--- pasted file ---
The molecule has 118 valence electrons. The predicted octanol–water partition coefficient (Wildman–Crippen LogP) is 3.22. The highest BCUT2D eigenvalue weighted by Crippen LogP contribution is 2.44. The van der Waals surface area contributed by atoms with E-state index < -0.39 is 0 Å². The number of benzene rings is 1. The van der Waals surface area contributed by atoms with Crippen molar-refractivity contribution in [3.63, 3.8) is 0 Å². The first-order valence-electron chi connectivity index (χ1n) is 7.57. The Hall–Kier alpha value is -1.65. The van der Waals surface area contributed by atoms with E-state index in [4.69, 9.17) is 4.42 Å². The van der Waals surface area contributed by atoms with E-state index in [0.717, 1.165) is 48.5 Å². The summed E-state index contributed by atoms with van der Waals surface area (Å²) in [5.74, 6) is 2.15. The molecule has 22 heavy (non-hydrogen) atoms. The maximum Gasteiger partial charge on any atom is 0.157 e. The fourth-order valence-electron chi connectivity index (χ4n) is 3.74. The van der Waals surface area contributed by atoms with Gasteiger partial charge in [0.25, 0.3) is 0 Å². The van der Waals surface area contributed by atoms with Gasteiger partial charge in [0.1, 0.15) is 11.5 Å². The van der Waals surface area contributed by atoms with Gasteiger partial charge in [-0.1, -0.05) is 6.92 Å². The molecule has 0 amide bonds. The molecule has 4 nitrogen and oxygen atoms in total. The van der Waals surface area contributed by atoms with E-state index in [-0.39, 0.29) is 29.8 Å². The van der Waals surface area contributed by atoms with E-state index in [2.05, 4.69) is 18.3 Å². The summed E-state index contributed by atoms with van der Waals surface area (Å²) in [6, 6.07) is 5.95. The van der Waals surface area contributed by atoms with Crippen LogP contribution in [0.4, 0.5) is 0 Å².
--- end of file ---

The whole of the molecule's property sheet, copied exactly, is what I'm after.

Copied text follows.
The molecule has 118 valence electrons. The predicted octanol–water partition coefficient (Wildman–Crippen LogP) is 3.22. The highest BCUT2D eigenvalue weighted by Crippen LogP contribution is 2.44. The van der Waals surface area contributed by atoms with E-state index < -0.39 is 0 Å². The number of benzene rings is 1. The van der Waals surface area contributed by atoms with Crippen molar-refractivity contribution in [3.63, 3.8) is 0 Å². The first-order valence-electron chi connectivity index (χ1n) is 7.57. The Hall–Kier alpha value is -1.65. The van der Waals surface area contributed by atoms with E-state index in [4.69, 9.17) is 4.42 Å². The van der Waals surface area contributed by atoms with E-state index in [0.717, 1.165) is 48.5 Å². The summed E-state index contributed by atoms with van der Waals surface area (Å²) in [5.74, 6) is 2.15. The molecule has 22 heavy (non-hydrogen) atoms. The maximum Gasteiger partial charge on any atom is 0.157 e. The fourth-order valence-electron chi connectivity index (χ4n) is 3.74. The van der Waals surface area contributed by atoms with Gasteiger partial charge in [0.25, 0.3) is 0 Å². The van der Waals surface area contributed by atoms with Gasteiger partial charge in [0.1, 0.15) is 11.5 Å². The van der Waals surface area contributed by atoms with Gasteiger partial charge in [-0.1, -0.05) is 6.92 Å². The molecule has 0 amide bonds. The molecule has 4 nitrogen and oxygen atoms in total. The van der Waals surface area contributed by atoms with E-state index in [-0.39, 0.29) is 29.8 Å². The van der Waals surface area contributed by atoms with E-state index in [2.05, 4.69) is 18.3 Å². The summed E-state index contributed by atoms with van der Waals surface area (Å²) in [6, 6.07) is 5.95. The van der Waals surface area contributed by atoms with Crippen LogP contribution in [0.4, 0.5) is 0 Å².